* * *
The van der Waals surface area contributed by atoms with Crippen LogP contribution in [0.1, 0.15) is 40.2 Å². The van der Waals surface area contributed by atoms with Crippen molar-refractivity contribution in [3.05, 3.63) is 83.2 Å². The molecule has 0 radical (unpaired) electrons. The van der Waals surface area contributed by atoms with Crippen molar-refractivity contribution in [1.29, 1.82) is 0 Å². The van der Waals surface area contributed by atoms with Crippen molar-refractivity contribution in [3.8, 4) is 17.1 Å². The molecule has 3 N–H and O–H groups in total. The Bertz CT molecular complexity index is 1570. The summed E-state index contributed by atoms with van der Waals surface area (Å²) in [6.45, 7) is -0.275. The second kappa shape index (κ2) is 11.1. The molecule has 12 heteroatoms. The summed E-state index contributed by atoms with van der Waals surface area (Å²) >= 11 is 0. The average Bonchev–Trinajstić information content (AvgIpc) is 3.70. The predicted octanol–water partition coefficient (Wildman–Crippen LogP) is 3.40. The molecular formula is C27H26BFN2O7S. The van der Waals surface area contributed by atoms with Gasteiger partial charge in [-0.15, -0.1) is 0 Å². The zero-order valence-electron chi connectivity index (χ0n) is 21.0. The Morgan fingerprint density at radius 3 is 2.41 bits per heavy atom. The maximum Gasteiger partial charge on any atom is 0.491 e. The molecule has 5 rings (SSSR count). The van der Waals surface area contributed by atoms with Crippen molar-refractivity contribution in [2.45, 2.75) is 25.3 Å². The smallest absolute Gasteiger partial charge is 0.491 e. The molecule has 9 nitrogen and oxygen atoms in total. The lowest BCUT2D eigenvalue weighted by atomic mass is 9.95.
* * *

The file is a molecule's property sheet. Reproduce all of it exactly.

The van der Waals surface area contributed by atoms with Crippen LogP contribution in [0.1, 0.15) is 40.2 Å². The van der Waals surface area contributed by atoms with Crippen molar-refractivity contribution in [3.05, 3.63) is 83.2 Å². The molecule has 0 radical (unpaired) electrons. The van der Waals surface area contributed by atoms with Crippen molar-refractivity contribution in [1.29, 1.82) is 0 Å². The van der Waals surface area contributed by atoms with Crippen molar-refractivity contribution in [3.8, 4) is 17.1 Å². The molecule has 3 N–H and O–H groups in total. The Bertz CT molecular complexity index is 1570. The summed E-state index contributed by atoms with van der Waals surface area (Å²) in [6.45, 7) is -0.275. The second kappa shape index (κ2) is 11.1. The molecule has 12 heteroatoms. The summed E-state index contributed by atoms with van der Waals surface area (Å²) >= 11 is 0. The average Bonchev–Trinajstić information content (AvgIpc) is 3.70. The predicted octanol–water partition coefficient (Wildman–Crippen LogP) is 3.40. The molecular formula is C27H26BFN2O7S. The van der Waals surface area contributed by atoms with Gasteiger partial charge in [-0.15, -0.1) is 0 Å². The zero-order valence-electron chi connectivity index (χ0n) is 21.0. The Morgan fingerprint density at radius 3 is 2.41 bits per heavy atom. The maximum Gasteiger partial charge on any atom is 0.491 e. The molecule has 5 rings (SSSR count). The van der Waals surface area contributed by atoms with Crippen molar-refractivity contribution in [2.45, 2.75) is 25.3 Å². The smallest absolute Gasteiger partial charge is 0.491 e. The molecule has 9 nitrogen and oxygen atoms in total. The lowest BCUT2D eigenvalue weighted by atomic mass is 9.95.